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Reproductive Cycle in a Pyrenean Oviparous Population of the Common Lizard (Zootoca Vi Vipara)

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image of Netherlands Journal of Zoology
For more content, see Archives Néerlandaises de Zoologie (Vol 1-17) and Animal Biology (Vol 53 and onwards).

High altitude reptiles inhabit adverse environments that condition their reproductive biology. The reproductive and fat body cycles of a high altitude oviparous population of the Common lizard (Zootoca vivipara) in the central Pyrenees were analysed and compared with data on other oviparous and viviparous populations from lower altitudes found in the literature. The studied population shows an extremely short reproductive period. Males show a mixed-type spermatogenesis with very short, vernal spermiogenesis. They emerge from their winter burrows earlier than females and remain unfertile until females start activity and the breeding season begins. Large males release more sperm in copulations than small ones. Females synchronically lay a single clutch per year whereas other oviparous populations living at lower altitudes are iteroparous. Females invest more fat reserves from different compartments (liver, tail) than males, but later in the reproductive season. This major energetic stress seems to be due to the long period of oviductal egg retention. The main effect of altitude on oviparous Zootoca vivipara is the shortening of the reproductive period, which precludes the laying of a second clutch. However, no substantial differences (other than reproductive modality) have been detected between this high mountain oviparous population and viviparous ones. This suggests that not only viviparity but also oviparity is a suitable strategy in such environmental conditions.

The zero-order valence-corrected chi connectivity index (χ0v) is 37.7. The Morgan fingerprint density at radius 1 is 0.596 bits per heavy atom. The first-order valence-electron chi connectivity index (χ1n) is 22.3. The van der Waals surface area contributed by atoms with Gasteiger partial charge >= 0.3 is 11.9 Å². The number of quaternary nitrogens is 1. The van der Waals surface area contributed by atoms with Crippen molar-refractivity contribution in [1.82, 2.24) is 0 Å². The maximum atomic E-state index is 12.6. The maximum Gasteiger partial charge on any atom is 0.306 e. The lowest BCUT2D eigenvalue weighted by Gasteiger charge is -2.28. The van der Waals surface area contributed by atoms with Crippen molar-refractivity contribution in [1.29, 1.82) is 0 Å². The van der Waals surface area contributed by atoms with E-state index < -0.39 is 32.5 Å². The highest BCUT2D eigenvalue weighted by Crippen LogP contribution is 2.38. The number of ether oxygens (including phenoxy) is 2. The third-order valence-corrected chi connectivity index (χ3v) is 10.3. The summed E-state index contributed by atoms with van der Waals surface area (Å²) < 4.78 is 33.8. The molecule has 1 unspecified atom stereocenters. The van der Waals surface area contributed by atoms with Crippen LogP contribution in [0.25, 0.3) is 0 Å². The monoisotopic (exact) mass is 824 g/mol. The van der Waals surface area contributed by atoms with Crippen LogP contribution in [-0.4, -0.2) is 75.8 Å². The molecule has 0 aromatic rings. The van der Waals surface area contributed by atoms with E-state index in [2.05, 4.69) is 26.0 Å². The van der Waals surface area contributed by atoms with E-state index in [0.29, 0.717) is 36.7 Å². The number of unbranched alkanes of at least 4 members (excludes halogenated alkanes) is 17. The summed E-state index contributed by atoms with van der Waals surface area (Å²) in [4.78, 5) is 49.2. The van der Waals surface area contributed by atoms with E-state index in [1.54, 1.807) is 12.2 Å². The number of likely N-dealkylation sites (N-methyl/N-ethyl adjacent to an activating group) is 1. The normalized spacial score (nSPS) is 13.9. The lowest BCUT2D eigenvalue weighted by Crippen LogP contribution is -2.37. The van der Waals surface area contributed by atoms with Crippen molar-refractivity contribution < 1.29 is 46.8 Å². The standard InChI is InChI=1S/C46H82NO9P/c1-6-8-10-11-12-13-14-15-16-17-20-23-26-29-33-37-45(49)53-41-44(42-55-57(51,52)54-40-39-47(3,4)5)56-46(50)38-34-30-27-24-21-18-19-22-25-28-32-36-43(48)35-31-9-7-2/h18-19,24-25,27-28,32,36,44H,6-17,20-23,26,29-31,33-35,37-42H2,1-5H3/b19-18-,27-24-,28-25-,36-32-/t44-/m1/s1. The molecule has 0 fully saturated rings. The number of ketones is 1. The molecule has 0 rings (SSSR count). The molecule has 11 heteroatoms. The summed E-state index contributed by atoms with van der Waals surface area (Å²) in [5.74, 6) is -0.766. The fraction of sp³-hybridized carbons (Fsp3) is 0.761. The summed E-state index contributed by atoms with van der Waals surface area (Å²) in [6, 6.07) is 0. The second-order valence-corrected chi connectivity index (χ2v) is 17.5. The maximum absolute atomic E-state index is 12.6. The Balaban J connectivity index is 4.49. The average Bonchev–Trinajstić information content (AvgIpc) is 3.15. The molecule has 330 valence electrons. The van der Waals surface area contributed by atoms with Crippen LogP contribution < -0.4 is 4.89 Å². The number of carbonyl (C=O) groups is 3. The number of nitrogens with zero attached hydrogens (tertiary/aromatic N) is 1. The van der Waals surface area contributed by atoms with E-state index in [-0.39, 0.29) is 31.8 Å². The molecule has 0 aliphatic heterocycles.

Affiliations: 1: Department de Biologia Animal (Vertebrats), Facultat de Biologia, Universitat de Barcelona, Av. Diagonal 645, 08028 Barcelona


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